Wednesday, September 4, 2013

From the teen New Books shelf

That Time I Joined the Circus, by J. J. Howard

Which of us has never had the impulse to run away from home, especially if the circus is your destination? Who hasn't fantasized about flying on the trapeze, standing on the back of a horse as it gallops around the ring, or perching atop the head of the biggest elephant as it majestically parades past an appreciative audience?

Lexi, the protagonist, didn't really intend to run away specifically to join the circus, but since that was the last word she had of where she might be able to find her mom, that's where she ended up. In this story, what she's running from (some bad times in her life in New York City) is equally as important as what she's running to, and she has to resolve a bunch of issues relating to both these destinations before the end of the book. I liked the style the author chose--the jumps back and forth between past and present, so that you come to a gradual understanding of everything involved, always in the moment with Lexi.

I saw in the author's acknowledgments that she thanked someone for insisting, "Add more circus!" and I'm grateful to that person, too, because those descriptions and incidents were my favorite parts of the book. There are some nice friendship and romance moments, and these are not completely predictable, which I also appreciated.

I liked this book. I would have given it four stars, but am giving it three instead (okay, call it 3.5), because some of the clichés and coincidences are just too glaring. I had two gripes: One was a particular piece of a scene that was either accidentally left out or wasn't sufficiently thought through, and you may say it's not a big deal, but it really bothered me!

Lexi arrives at the circus grounds (after a looong bus ride from NYC to Florida, so already presumably hot, tired, and slightly funky), and is immediately put to work by the circus master shoveling you-know-what out of the animals' cages. At the end of a very long evening, she is shown to her bed in the bunkhouse where she will be sleeping, and realizes that she left her bag (with all her clean clothes and stuff) in the circus owner's trailer while talking him into letting her stay, and can't retrieve it now (because it's late), so she goes to sleep in her dirty clothes.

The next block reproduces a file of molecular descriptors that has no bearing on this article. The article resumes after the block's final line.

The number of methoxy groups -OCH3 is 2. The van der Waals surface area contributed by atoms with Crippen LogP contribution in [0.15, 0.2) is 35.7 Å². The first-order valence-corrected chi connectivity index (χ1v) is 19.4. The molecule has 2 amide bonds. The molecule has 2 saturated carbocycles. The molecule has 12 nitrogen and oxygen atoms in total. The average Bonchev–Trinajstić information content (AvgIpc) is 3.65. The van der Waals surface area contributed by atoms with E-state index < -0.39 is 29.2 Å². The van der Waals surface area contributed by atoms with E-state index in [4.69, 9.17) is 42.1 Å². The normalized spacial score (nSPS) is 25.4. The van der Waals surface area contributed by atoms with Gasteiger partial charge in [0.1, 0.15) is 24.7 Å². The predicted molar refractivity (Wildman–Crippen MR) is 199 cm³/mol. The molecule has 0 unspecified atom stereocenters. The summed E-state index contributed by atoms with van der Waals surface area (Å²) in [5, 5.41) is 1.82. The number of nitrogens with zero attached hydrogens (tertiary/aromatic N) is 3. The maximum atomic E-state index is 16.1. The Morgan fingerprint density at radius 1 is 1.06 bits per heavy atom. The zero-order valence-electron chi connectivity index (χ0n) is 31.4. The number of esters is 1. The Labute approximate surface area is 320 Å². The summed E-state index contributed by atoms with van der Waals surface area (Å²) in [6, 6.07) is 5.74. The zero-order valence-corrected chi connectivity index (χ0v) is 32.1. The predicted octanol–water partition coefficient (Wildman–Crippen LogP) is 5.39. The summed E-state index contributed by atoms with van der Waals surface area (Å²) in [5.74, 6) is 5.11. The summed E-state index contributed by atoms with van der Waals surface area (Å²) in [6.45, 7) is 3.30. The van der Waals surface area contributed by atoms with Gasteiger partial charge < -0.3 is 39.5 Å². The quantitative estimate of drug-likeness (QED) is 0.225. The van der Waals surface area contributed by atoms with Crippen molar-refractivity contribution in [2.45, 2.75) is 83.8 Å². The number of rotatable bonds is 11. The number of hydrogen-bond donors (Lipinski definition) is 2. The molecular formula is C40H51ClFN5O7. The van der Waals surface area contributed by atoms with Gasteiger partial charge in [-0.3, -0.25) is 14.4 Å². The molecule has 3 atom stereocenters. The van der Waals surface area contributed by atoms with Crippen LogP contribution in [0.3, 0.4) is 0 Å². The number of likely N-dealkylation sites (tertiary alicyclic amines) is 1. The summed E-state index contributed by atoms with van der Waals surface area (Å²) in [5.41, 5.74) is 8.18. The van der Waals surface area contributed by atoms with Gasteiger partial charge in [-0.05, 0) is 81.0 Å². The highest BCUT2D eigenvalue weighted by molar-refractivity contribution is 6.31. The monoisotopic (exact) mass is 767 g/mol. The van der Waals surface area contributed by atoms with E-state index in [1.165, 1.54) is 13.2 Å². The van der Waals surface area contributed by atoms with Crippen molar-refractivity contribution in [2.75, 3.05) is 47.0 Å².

Next day, she wakes up, rolls out, goes to meals (with cute boys she has never met before), works all day at other jobs (some of which would require a presentable appearance!) and never a mention is made of bathing (or even washing up), nor of borrowing a comb and dragging it through her hair, examining her filthy fingernails, being dismayed by the stains on her clothing--all those things of which a a teenage girl would be conscious in these circumstances! I'm sorry, I don't care how laid-back you are, this is preposterous. At the END of that day, she goes back to the bunkhouse and discovers her bag on her bed. So--she's covered in dirt, sweat, and less savory filth, and neither she nor anyone around her says "Phew! Girl, WHAT is that SMELL?"?!


The other gripe was excessive use of time-worn phrasing (speaking of a time-worn phrase!). For instance: "I still loved Nick--some part of me always would." [teeth-grinding ensues] Sorry, there's GOT to be another way to say this. Please find it.

But...the circus fantasy still won this book my good will, and I will suggest it to others!